BODDHI: Because I was born and raised in Central African Republic from a father that was half Central African and French, as well as having a mother that’s half Belgian and American, being exposed to all those cultures has shaped my taste for all sorts of music. I feel no limitation musically but I do confess that my African roots are predominantly influencing my approach to sounds. This is definitely a common quality Kaysha and I have in common. We’re really fortunate that our music is touching people beyond borders, colors, sexualities or beliefs.
“I never understood why, as artists, we always say that music is a universal language but we invent barriers of genres, countries or the nationalities we’re supposed to represent.”—Kaysha
You have both played for audiences across continents, and as such you are the first to witness new trends: what’s about to take over?
KAYSHA: There is something amazing in the chance to be able to perform in front of so many diverse crowds. I've been able to discover styles in Angola ten years before they reach Europe or see house music start rockin' Africa and how the whole thing influences new styles all around the world. In this ultra-connected world, I think it's now completely blending. Each niche genre can influence more mainstream genres and niche becomes mainstream and so on... It's a brave new world and it’s exciting.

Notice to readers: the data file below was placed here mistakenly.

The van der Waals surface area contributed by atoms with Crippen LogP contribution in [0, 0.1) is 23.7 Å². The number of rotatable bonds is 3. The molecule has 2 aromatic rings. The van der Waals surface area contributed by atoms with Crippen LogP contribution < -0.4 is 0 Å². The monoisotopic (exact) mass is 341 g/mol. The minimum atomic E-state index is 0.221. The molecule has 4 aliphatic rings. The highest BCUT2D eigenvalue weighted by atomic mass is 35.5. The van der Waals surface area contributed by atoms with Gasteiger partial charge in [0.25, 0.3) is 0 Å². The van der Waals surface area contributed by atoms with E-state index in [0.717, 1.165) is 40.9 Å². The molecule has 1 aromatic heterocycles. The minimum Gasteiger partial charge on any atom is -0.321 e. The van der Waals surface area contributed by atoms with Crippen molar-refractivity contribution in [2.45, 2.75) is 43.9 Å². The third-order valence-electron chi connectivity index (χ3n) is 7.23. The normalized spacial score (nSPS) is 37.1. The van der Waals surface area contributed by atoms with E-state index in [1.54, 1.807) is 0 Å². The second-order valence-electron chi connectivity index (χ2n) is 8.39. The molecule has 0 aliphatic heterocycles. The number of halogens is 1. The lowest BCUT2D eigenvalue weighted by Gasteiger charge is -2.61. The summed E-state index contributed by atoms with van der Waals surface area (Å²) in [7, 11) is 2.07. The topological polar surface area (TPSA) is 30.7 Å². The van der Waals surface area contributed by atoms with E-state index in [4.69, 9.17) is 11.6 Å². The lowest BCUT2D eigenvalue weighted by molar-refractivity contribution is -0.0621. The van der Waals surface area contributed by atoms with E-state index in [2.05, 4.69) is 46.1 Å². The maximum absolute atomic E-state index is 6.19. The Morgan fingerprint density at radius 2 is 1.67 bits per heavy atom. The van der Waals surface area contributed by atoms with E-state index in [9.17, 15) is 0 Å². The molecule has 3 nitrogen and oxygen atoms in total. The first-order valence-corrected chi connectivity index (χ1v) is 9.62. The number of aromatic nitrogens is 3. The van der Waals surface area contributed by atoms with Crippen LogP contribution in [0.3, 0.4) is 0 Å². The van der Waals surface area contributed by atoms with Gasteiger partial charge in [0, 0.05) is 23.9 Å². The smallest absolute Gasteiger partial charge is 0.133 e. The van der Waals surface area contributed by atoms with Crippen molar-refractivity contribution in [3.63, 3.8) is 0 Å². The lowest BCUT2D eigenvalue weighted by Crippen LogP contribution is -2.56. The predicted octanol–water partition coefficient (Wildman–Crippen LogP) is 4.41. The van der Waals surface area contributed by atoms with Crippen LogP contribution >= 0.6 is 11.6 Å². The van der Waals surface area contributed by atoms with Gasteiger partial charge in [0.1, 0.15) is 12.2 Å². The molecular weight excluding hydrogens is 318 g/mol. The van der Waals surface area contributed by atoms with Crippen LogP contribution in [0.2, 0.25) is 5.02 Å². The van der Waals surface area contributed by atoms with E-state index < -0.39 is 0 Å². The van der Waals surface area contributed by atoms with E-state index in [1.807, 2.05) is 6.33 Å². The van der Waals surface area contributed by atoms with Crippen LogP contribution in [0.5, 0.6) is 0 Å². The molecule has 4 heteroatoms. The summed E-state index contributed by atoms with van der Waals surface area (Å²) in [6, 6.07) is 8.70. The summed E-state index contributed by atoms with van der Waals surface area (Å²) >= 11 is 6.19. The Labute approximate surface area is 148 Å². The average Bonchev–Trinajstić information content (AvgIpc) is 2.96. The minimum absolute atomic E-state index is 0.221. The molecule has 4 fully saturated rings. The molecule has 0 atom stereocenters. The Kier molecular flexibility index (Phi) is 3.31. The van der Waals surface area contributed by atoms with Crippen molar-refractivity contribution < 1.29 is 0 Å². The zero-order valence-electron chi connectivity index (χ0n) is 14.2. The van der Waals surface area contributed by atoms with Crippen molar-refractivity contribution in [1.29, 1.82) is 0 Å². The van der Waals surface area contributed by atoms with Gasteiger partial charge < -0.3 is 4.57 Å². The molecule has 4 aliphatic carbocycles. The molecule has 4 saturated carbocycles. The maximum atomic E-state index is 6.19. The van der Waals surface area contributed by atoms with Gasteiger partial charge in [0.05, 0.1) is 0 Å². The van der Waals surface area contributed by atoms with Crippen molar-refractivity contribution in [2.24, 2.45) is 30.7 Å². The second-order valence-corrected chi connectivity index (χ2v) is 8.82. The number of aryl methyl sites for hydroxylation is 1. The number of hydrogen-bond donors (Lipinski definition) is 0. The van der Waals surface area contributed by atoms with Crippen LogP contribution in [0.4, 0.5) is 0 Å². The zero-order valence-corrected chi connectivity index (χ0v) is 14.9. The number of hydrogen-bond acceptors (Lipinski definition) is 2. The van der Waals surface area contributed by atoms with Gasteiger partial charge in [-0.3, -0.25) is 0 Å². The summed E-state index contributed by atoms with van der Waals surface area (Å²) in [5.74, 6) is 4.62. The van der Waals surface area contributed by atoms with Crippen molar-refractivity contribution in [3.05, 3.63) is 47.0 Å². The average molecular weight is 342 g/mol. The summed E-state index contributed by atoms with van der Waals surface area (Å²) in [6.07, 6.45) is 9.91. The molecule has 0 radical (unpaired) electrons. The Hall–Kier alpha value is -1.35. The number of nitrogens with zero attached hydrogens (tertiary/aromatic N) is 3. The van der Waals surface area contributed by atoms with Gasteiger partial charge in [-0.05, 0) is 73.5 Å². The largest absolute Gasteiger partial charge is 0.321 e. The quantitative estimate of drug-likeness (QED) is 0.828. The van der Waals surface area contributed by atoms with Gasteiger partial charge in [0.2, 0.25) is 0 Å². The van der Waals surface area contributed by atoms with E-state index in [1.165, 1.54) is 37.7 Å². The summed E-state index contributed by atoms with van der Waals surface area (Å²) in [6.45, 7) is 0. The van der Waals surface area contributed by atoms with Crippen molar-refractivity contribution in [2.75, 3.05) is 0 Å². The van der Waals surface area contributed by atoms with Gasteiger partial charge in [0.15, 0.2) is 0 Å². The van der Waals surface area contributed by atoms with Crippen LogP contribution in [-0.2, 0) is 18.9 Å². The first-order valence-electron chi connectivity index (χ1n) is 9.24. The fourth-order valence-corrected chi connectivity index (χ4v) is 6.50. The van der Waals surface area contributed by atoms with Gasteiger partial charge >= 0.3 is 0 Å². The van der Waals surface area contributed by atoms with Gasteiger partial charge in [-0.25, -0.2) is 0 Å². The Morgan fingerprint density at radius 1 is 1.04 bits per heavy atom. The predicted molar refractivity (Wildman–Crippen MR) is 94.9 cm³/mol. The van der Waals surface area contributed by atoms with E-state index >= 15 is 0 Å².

BODDHI: Definitely the Soulection guys in Los Angeles and Europe, Principe Discos out of Lisbon, Kazukuta Records in Angola, Nickodemus in New York expanding that global sound, and Leftoo in Belgium to name but a very few.
What are some of the most exciting artists, movements and/or music biz developments you've witnessed on the continent?
KAYSHA: I really think that the best has yet to come. Back in the day, music video production of quality was impossible to achieve in Africa without a lot of money. Nowadays, with technology, production, video and distribution has been democratized so much that amazing music and videos can reach you via YouTube anywhere in the world. So, I expect to see the emergence of all the music that people call “world music." Because of a simple calculation: When we all stop watching TV to only watch online videos, niche genres will become mainstream.